'Peak Timber' Is The New Normal State of Human Resource Usage
Avid or even semi-avid TreeHugger readers no doubt have heard about peak oil; and many will be able to recollect reading about peak coal, peak natural gas. A few will even be able to nod along to the notion of peak fertilizer. But peak timber?
A new article in BBC News highlights research from the journal Biological Conservation, discussing the concept of peak timber. That is, unsustainable forestry practices taking more timber from forests, in this research from tropical forests in the Solomon Islands, than can be natural regenerated, and how this contributes to deforestation.
Remember: Deforestation one of the major human sources of greenhouse gas emissions, accounting for anywhere from 5-20%, depending on who's doing the calculations.
Solomon's Warned For Decade About Unsustainable Forestry
Choosing the Solomon Islands because they are essentially "a microcosm of the challenges facing sustainable forestry management in the tropics," the researchers say, "For nearly a decade the nation had been warned that the volume of timber annually harvested from native forests was too high and, if unchecked, that timber stocks would be seriously depleted by 2012. In 2009, the Central Bank of the Solomon Islands asserted that the exhaustion of timber stocks had arrived even earlier than predicted and its economic consequences were likely to be severe."
The report goes on to note that the role of illegal logging in forestry more broadly, saying that 20-50% of all marketed timber worldwide comes from illegal sources.
Sound Familiar? About Other Natural Resources?
That sort of warning really could apply to a whole host of natural resources in an array of nations. If the Solomons are a microcosm of the state of tropical forest management, or lack thereof, then peak timber itself is a window into humanity's relationship with the natural world, into the intersection of population growth with increasing natural resource consumption leading to unsustainable resource consumption, biodiversity loss, and climate change.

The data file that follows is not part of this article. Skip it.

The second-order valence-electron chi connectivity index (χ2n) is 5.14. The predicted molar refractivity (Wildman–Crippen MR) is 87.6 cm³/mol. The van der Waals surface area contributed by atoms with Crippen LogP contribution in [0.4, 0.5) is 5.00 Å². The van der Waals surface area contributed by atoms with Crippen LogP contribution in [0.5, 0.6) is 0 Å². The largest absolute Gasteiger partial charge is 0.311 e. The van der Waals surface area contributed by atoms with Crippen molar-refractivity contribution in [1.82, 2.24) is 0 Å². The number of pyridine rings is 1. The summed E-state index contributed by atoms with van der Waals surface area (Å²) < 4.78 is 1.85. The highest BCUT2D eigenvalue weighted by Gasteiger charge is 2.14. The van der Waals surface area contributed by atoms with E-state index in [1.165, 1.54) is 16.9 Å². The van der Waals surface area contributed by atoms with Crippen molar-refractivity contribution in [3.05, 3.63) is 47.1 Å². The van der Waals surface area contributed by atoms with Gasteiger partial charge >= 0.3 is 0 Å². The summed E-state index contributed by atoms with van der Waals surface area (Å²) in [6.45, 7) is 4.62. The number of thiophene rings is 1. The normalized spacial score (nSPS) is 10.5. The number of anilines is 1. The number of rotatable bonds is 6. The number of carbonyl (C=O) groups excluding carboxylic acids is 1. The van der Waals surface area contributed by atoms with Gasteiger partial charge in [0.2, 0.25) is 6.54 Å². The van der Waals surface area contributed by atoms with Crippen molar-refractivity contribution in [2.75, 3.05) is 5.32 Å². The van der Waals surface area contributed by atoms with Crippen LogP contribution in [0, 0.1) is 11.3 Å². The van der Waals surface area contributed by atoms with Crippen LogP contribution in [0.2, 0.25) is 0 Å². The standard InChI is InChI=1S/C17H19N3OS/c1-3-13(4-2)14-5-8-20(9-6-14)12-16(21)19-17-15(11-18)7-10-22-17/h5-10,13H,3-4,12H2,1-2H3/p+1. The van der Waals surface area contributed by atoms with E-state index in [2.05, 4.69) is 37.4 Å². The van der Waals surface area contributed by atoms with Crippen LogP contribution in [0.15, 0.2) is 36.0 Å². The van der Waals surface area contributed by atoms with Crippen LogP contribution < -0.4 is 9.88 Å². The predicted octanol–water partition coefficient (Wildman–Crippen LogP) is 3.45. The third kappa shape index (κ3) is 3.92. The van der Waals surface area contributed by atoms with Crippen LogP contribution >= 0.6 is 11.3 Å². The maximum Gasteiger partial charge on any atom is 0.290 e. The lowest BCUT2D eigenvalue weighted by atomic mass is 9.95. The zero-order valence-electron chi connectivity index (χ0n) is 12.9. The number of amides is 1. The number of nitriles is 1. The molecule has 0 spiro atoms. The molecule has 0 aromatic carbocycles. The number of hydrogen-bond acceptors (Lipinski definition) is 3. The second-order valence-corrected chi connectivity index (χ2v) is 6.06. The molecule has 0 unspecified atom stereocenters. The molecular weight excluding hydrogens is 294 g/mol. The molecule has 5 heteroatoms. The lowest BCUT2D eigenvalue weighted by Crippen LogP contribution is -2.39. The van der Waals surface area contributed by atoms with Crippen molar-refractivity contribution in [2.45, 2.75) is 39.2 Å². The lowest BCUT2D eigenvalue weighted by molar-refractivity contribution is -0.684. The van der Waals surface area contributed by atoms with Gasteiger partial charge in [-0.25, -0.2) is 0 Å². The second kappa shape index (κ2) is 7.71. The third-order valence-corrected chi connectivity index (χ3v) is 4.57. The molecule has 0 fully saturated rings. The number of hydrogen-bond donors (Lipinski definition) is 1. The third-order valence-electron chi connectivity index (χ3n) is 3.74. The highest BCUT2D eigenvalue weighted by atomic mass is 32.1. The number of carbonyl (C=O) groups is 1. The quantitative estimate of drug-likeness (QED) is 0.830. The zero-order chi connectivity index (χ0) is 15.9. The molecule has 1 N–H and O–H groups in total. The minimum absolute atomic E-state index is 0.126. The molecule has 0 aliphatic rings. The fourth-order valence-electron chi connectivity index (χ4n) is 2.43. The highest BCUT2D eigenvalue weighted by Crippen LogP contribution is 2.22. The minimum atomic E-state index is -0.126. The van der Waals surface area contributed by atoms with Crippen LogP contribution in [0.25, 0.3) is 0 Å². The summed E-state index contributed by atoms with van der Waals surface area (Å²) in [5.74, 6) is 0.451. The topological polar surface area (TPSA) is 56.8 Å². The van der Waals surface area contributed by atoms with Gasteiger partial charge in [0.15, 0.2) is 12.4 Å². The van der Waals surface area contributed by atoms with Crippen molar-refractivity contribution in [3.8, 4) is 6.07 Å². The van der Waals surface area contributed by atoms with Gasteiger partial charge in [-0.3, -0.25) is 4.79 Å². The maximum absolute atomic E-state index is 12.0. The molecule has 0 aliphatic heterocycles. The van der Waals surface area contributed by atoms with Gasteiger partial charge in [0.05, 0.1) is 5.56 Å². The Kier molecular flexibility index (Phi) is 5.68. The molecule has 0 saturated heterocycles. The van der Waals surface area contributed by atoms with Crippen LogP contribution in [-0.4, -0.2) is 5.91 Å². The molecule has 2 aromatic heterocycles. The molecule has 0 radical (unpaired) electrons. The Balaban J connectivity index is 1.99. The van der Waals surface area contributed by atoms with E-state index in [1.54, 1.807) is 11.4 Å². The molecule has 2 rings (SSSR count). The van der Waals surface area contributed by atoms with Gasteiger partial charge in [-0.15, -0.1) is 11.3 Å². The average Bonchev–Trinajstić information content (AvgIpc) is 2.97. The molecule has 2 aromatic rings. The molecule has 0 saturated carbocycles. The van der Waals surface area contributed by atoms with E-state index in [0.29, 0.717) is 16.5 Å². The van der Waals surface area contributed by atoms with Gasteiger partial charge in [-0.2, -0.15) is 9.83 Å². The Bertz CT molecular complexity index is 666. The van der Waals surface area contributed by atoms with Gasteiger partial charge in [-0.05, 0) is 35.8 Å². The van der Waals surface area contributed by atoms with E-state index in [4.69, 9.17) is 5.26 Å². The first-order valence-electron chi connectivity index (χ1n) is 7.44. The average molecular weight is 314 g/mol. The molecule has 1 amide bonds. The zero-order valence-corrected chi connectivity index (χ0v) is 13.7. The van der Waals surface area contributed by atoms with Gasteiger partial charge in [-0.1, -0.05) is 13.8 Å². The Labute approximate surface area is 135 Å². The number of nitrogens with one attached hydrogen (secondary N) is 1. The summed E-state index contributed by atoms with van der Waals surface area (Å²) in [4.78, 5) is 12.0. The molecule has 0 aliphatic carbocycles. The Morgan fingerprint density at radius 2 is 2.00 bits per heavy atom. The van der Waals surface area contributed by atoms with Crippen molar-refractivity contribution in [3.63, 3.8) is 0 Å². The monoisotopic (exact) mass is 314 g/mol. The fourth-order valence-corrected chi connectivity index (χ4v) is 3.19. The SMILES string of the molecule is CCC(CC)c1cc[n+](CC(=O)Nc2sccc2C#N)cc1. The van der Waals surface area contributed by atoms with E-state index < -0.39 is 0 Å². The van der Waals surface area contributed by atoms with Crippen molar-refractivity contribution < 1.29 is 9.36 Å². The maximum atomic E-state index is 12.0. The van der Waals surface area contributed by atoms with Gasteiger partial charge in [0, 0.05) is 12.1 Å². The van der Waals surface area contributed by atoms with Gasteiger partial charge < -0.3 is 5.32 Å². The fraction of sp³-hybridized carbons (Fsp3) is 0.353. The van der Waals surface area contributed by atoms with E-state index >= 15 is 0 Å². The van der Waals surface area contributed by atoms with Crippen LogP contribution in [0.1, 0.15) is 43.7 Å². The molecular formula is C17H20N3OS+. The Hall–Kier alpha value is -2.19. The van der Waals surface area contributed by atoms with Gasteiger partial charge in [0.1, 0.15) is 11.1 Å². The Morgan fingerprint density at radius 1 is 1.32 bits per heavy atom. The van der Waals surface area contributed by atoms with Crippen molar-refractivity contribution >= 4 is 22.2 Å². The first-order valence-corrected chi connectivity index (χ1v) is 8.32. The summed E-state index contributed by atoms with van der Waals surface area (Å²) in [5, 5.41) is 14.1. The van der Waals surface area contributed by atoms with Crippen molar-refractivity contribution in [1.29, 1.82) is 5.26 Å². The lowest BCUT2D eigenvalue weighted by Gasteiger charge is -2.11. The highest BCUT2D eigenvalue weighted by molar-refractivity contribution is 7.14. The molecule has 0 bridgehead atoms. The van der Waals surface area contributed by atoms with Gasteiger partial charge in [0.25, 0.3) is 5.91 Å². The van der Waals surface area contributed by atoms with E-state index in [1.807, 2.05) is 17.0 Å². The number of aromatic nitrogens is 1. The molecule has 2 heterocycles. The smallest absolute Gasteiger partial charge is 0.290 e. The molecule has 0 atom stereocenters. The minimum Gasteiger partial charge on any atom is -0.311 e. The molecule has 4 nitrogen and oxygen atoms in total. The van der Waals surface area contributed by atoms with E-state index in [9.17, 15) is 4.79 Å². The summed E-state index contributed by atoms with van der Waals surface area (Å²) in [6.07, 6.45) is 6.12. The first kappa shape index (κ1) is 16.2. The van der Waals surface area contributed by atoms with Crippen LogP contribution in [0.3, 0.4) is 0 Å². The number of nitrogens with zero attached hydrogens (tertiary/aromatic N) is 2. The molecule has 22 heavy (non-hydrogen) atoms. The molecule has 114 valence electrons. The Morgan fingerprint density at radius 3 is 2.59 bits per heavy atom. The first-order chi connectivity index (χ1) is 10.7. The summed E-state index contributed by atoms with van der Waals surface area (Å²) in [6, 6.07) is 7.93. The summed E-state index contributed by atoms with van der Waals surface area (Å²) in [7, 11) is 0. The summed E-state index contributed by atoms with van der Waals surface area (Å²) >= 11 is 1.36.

How many years have we been warned about the environmental, economic and social perils of climate change, reliance on fossil fuels, overfishing, water over-use in arid regions, chemical contamination of waterways, pollution from factory farm, et cetera, et cetera, all while doing if not nothing to change course, certainly not enough?
The part about exhaustion of timber stocks arriving "even earlier than predicted and its economic consequences were likely to be severe" could also follow a discussion of nearly every environmental issue out there.
It's certainly possible to find examples of dire environmental predictions that were either averted through good policy (the ozone hole, probably) or predicted a different timetable (Atlantic bluefin tuna, though still critically endangered and overfished, are not extinct yet, though predictions from a few years back asserted that). But by and large, more environmental problems end up being worse than predicted or happen on a quicker timescale than expected. And we've been warned about this too.
Which is all to say, we should probably be surprised when a resource is being successfully and sustainably managed, not overexploited. No one should be surprised anymore about peak timber or peak anything. In all cases the economic, environmental and social costs will be severe.